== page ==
subsection i
Subsection (i)
  • (i) If the attorney completes the representation at or before a court hearing attended by the party the attorney represents, the attorney may make an oral motion for withdrawal without prior notice to the party the attorney represents or to other parties. The court must grant the motion unless the party objects on the ground that the attorney has not completed the representation. The order granting the withdrawal may require the attorney to give written notice of the order to parties who were neither present nor represented at the hearing. If the party objects that the attorney has not completed the representation, the court must hold an evidentiary hearing on the objection, either immediately or on a specified later date. After hearing the evidence, the court must grant the motion to withdraw unless the court expressly finds that the attorney has not completed the representation specified in the Notice of Limited Scope Appearance.
subsection ii
Subsection (ii)
  • (ii) An attorney also may withdraw by filing a Notice of Withdrawal of Limited Scope Appearance in the form attached to this rule. The attorney must serve the Notice on the party the attorney represents and must also serve it on other counsel of record and other parties not represented by counsel, unless the court by order excuses service on other counsel and other parties. The attorney must also serve the Notice on the judge then presiding over the case. The attorney must file proof of service in compliance with this paragraph. Within 21 days after the service of the Notice, the party may file an Objection to Withdrawal of Limited Scope Appearance in the form attached to this rule. The party must serve the Objection on the attorney and must also serve it on other counsel of record and other parties not represented by counsel unless the court by order excuses service on other counsel and other parties. If no timely Objection is filed, the attorney’s limited scope appearance automatically terminates, without entry of a court order when the 21-day period expires. If a timely Objection is filed, however, the attorney must notice a hearing on the Objection. If the ground for the Objection is that the attorney has not completed the representation specified in the Notice of Limited Scope Appearance, the court must hold an evidentiary hearing. After the requisite hearing, the court must enter an order allowing the attorney to withdraw unless the court expressly finds that the attorney has not completed the representation specified in the Notice of Limited Scope Appearance.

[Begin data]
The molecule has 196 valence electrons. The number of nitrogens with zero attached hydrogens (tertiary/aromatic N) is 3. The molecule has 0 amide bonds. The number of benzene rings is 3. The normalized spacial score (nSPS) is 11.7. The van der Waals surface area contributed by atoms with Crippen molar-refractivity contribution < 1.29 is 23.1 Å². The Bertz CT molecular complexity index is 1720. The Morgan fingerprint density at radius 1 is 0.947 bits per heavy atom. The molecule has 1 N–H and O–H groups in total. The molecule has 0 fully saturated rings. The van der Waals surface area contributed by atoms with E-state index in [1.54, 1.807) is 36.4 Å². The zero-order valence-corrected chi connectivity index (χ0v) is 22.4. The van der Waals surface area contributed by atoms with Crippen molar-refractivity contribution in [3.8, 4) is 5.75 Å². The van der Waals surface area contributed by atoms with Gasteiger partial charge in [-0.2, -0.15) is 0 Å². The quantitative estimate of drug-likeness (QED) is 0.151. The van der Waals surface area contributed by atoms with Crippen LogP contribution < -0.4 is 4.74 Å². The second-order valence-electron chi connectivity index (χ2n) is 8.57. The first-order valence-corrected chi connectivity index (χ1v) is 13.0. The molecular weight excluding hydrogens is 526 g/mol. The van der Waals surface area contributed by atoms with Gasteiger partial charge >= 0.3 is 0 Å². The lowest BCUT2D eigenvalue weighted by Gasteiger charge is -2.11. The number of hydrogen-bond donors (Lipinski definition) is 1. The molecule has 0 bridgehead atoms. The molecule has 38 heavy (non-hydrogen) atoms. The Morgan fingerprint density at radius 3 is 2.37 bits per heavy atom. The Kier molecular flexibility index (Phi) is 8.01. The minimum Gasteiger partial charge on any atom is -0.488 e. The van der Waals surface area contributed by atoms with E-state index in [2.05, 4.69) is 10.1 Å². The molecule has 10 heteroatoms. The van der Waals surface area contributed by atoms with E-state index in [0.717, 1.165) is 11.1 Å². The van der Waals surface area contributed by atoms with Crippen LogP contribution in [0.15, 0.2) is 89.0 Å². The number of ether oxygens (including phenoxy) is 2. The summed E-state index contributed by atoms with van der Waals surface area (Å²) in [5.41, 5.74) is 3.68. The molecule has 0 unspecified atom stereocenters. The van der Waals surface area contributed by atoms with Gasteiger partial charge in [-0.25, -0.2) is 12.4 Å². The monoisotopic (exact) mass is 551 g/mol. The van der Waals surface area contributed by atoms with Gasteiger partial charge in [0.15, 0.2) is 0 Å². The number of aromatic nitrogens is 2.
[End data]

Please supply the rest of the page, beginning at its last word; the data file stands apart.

commentary to rule 13
Commentary to Rule 13
  •  An attorney making a limited scope appearance in a civil proceeding must first enter into a written agreement with the party disclosing the limited nature of the representation.
  • The limited appearance is then effected by using the form Notice of Limited Scope Appearance appended to this Rule.
  • Utilizing this standardized form promotes consistency in the filing of limited scope appearances, makes the notices easily recognizable to judges and court personnel, and helps ensure that the scope of the representation is identified with specificity.
  •       A party on whose behalf an attorney has filed a Notice of Limited Scope Appearance remains responsible, either personally or through an attorney who represents the party, for all matters not specifically identified in the Notice of Limited Scope Appearance.
  •       Paragraph (c)(6) does not restrict
  • (1) the number of limited scope appearances an attorney may make in a case
  • (2) the aspects of the case for which an attorney may file a limited scope appearance such as, for example, specified court proceedings, depositions, or settlement negotiations, or
  • (3) the purposes for which an attorney may file a limited scope appearance.
comments con t
Comments (con’t).
  • two alternative ways for an attorney to withdraw when the representation specified in the Notice of Limited Scope Appearance has been completed.